The reality of the world we live in means more and more around the world people are crossing borders as a result of work opportunities. However when it comes to Africans working in other countries this is seldom the case. In a recent study by the expat networking organization InterNations, one out of every sixth of their 1.6 million members is currently living in an African country. The reason foreigners are flocking here is because of the massive salaries up for grabs. According to the same study mentioned above, Africa is home to the world’s highest number of expats making more than $250,000 annually. This is a clear demonstration that while intelligence has been equally spread across the world, opportunities have not. Jeremy Johnson, the founder of Andela wants to change this, specifically for African web developers and programmers.
Fundamentally, Andela is a program that discovers the most talented African programmers, trains them before subsequently placing them at exciting new Start-Ups such as Udacity and Fortune 500s like Microsoft. Since its launch in July last year, Andela has been challenging the status quo by creating a new model for how companies hire staff. Like any learning institution potential students apply for admission, but unlike most higher learning establishments Andela has a 0.7% acceptance rate. This is further refined by a two-week boot camp making it the most selective tech training program in Africa. Once the best and brightest have been admitted, they go through a series of aptitude tests and extensive training sessions for six months. Above and beyond training, Andela pays their students to learn by providing them with a wage that puts them in the top 5% of Nigerian earners. Currently the Start-Up is piloting in Lagos, Nigeria and has received 16,000 applications.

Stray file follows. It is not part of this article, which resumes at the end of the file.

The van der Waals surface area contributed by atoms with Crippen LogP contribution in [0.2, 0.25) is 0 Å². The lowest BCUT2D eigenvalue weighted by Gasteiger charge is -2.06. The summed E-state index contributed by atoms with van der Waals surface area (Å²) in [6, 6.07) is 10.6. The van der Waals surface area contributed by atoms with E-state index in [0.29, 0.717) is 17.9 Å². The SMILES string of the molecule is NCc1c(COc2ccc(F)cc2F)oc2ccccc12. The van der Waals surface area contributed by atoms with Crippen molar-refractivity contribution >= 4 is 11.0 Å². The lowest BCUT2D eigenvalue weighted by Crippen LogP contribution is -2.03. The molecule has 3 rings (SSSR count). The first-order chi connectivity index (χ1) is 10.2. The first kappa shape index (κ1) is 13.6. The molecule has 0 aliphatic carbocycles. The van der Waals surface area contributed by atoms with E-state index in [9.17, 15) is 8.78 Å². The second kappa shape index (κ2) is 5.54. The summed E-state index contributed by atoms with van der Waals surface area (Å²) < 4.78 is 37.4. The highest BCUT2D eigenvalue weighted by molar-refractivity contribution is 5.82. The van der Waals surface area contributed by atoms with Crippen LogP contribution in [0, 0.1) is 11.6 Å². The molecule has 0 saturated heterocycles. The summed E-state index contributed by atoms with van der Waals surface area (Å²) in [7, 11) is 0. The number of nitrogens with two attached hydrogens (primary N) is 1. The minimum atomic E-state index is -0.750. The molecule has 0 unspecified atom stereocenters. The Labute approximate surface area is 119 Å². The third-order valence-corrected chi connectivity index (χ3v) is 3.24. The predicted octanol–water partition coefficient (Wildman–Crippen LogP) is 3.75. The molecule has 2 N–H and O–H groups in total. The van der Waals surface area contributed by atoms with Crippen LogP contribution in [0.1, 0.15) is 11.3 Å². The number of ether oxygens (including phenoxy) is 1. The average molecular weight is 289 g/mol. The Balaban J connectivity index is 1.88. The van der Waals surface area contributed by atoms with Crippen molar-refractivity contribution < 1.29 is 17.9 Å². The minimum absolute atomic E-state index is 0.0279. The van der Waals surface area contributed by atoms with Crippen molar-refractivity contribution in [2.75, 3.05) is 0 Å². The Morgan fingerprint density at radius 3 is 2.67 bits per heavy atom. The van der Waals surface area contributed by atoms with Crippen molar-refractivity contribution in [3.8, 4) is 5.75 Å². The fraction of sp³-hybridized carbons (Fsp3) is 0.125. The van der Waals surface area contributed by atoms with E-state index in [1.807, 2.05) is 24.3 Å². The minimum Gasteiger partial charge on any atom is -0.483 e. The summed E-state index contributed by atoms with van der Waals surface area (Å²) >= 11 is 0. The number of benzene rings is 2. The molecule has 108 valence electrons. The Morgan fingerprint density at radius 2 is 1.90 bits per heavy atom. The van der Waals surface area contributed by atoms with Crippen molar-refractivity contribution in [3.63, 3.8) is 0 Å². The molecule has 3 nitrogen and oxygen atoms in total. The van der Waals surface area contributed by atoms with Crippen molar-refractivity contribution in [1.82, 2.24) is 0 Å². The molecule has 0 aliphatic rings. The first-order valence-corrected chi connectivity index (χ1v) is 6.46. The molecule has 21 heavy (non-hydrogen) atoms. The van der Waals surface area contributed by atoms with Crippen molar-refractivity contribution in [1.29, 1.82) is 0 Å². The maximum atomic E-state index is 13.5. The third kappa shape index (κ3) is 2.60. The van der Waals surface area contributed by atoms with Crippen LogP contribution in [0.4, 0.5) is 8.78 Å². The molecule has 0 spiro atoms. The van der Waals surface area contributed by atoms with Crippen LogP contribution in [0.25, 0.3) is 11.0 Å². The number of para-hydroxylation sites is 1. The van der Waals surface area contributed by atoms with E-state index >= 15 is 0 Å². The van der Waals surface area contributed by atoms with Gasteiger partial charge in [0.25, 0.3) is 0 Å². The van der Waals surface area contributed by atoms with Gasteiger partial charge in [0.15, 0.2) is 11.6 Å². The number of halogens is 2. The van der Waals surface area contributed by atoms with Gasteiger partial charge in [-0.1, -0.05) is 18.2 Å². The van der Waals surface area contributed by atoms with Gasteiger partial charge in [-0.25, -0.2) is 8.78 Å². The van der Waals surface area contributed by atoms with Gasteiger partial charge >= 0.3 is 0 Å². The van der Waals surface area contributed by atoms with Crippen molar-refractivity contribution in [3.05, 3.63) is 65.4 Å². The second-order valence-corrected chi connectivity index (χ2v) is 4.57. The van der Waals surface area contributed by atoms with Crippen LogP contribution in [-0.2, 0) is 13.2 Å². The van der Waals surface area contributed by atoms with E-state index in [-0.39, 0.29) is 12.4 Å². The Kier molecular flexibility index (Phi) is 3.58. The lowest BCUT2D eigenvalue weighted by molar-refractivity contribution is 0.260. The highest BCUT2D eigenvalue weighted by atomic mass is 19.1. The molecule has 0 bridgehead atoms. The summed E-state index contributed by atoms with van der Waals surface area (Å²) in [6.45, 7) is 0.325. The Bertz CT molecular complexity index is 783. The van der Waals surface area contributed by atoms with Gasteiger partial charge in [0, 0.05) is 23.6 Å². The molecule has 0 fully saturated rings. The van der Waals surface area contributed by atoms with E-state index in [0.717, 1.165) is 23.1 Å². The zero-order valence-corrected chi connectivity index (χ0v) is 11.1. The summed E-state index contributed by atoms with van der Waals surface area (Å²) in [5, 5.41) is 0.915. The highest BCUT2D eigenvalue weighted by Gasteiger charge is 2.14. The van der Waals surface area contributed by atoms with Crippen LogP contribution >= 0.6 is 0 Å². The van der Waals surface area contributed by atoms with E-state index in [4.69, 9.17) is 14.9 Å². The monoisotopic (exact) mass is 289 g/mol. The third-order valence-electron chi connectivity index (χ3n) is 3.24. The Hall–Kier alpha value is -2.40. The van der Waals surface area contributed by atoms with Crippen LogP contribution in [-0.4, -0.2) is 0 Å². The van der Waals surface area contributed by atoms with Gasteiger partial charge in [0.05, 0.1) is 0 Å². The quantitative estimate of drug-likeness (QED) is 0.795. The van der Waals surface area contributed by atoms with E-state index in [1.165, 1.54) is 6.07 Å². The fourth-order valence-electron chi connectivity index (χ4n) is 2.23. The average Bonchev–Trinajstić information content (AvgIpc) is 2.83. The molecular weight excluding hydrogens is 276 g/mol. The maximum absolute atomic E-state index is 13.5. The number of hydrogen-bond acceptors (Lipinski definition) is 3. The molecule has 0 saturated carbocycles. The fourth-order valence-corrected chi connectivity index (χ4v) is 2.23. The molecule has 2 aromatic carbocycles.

The innovative Start-Up has just closed a series of funding where the venture capital firms Spark Capital, Learn Capital, Omidyar Network among others participated. They managed to collect $10 Million and they intend to use these funds to increase capacity across other African countries to train 100,000 African developers over the next decade. This model is sustainable because while Fortune 500s enter the African market, they are going to want developers who fully understand the market.